The original meaning of this iconic street food is similar in many ancient languages and should derive from the word “spleen”. But do you really know how it is made and what it contains? And what about the other meanings this word has in Sicilian dialect? Let’s find them out together
If you live in Palermo or if you happened to spend even a few hours in the city, you would certainly have stumbled upon the famous pani c’a mèusa, a local street food that has become iconic all over the world. Some think it is made from entrails of boiled lamb added to caciocavallo (a type of stretched-curd cheese made out of sheep’s or cow’s milk), while the mèusa is actually a mixture of spleen, lung and ox-trachea. They are first boiled together and then fried in the lard. But why is this meat dish called like this and where does the term come from?
According to their etymology, the forms mèusa and mèuza derive from a cross between the ancient Germanic word mìlzi and the Catalan melsa, in which the “i” was then replaced with a “e”. Other dialectal variants such as mìusa, mìvusa or miza, most common in the eastern and northern areas of the isle, have a more strictly Germanic origin instead. The original meaning, anyway, is similar in all the cases we have just mentioned and should come from the word “spleen”, which is actually one of the essential ingredients of the recipe we are talking about.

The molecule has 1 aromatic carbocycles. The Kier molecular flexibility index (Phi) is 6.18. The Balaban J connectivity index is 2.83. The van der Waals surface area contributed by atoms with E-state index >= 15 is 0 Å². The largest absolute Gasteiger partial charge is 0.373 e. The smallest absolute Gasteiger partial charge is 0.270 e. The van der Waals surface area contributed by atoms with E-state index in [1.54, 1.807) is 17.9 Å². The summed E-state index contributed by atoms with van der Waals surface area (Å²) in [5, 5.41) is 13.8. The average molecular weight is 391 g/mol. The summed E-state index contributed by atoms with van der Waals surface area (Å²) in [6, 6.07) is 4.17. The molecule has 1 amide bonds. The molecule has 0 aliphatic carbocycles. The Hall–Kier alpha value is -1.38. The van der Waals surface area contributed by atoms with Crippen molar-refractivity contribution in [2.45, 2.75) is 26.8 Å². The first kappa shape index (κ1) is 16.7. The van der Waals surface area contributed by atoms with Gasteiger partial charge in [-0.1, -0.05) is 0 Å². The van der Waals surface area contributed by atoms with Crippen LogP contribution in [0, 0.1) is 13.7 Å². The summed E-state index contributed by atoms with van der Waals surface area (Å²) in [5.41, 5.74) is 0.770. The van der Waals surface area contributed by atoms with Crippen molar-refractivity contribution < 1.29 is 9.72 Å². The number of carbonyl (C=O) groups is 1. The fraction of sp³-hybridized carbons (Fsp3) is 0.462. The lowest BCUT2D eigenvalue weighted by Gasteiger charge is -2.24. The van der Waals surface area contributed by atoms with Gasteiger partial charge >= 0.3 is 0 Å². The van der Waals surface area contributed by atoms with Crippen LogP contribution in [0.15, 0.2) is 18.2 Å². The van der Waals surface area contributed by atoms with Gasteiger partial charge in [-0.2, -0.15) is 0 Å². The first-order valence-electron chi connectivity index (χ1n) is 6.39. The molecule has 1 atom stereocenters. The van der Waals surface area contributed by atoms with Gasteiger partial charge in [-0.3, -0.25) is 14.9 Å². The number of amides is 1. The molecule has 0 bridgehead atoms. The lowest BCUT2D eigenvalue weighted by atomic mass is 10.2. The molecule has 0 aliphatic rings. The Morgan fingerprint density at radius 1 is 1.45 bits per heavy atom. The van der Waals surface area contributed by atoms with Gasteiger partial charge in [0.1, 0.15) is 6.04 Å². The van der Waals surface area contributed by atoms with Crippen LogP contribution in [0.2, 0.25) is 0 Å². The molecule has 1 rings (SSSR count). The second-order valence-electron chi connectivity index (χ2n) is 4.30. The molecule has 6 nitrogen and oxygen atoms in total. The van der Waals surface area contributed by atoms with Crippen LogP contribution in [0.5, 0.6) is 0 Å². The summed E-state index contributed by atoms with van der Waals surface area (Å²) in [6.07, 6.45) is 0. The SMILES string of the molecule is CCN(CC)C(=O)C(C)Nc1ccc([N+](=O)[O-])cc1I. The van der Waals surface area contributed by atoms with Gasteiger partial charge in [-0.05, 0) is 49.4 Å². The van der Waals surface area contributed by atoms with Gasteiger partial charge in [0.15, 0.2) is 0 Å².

However, the Sicilian dialect would not be the charming language we all know, if it would not always have some nice surprises for us. Therefore, we must be careful if we come across some popular expressions like “fari la mèusa”: unlike what it might seem, this phrase does not mean “to prepare” this popular dish, but to make fun of someone, to tease someone. Not to mention the meaning the term assumes if it is used as an adjective: a mèusa person, in fact, is nothing but lazy, slow and even a little greasy.
As if this were not enough, in the books of the famous Sicilian writer Andrea Camilleri sometimes the mèusa becomes even an “old cap with a large rear flap”. This use of the word is also attested in the Sicilian Vocabulary by Piccitto-Tropea-Trovato and is often used in the spoken daily life of the provinces of Messina, Catania and Syracuse, due to the fact that the shape of the hat would recall that of the spleen.
The next time you eat in Palermo, do not miss this typical street food with such a curious story!
Translated by Eva Luna Mascolino